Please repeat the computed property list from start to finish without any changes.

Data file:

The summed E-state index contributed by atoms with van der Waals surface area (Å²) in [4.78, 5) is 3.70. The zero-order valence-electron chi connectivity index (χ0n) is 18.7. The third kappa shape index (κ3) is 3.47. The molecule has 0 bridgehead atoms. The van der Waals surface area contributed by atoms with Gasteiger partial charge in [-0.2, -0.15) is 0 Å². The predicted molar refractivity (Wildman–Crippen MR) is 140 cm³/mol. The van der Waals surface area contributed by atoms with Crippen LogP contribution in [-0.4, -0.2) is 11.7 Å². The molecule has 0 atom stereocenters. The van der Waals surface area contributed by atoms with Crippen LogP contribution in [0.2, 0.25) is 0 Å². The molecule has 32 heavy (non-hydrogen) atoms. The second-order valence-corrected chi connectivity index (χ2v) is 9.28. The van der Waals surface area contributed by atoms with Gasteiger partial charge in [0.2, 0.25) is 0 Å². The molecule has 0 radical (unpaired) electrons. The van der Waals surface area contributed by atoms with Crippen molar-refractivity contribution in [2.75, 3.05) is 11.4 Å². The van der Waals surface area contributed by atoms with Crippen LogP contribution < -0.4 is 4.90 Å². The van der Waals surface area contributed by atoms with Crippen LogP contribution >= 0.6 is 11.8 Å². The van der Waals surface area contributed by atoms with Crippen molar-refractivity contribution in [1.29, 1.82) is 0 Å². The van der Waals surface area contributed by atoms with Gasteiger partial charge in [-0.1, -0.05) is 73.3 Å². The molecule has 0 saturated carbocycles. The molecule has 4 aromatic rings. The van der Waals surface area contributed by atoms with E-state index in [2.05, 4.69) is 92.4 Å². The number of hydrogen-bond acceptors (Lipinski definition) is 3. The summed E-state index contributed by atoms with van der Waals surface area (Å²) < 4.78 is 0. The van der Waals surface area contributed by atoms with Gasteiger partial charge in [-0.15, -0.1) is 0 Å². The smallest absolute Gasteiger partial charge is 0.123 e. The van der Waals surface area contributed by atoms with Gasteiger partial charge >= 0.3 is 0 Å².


The summed E-state index contributed by atoms with van der Waals surface area (Å²) in [4.78, 5) is 3.70. The zero-order valence-electron chi connectivity index (χ0n) is 18.7. The third kappa shape index (κ3) is 3.47. The molecule has 0 bridgehead atoms. The van der Waals surface area contributed by atoms with Gasteiger partial charge in [-0.2, -0.15) is 0 Å². The predicted molar refractivity (Wildman–Crippen MR) is 140 cm³/mol. The van der Waals surface area contributed by atoms with Crippen LogP contribution in [-0.4, -0.2) is 11.7 Å². The molecule has 0 atom stereocenters. The van der Waals surface area contributed by atoms with Crippen LogP contribution in [0.2, 0.25) is 0 Å². The molecule has 32 heavy (non-hydrogen) atoms. The second-order valence-corrected chi connectivity index (χ2v) is 9.28. The van der Waals surface area contributed by atoms with Gasteiger partial charge in [0.2, 0.25) is 0 Å². The molecule has 0 radical (unpaired) electrons. The van der Waals surface area contributed by atoms with Crippen molar-refractivity contribution in [2.75, 3.05) is 11.4 Å². The van der Waals surface area contributed by atoms with Crippen LogP contribution < -0.4 is 4.90 Å². The van der Waals surface area contributed by atoms with Crippen LogP contribution >= 0.6 is 11.8 Å². The van der Waals surface area contributed by atoms with Crippen molar-refractivity contribution in [1.29, 1.82) is 0 Å². The van der Waals surface area contributed by atoms with Gasteiger partial charge in [-0.1, -0.05) is 73.3 Å². The molecule has 0 saturated carbocycles. The molecule has 4 aromatic rings. The van der Waals surface area contributed by atoms with E-state index in [2.05, 4.69) is 92.4 Å². The number of hydrogen-bond acceptors (Lipinski definition) is 3. The summed E-state index contributed by atoms with van der Waals surface area (Å²) < 4.78 is 0. The van der Waals surface area contributed by atoms with Gasteiger partial charge in [-0.15, -0.1) is 0 Å². The smallest absolute Gasteiger partial charge is 0.123 e. The van der Waals surface area contributed by atoms with Gasteiger partial charge >= 0.3 is 0 Å².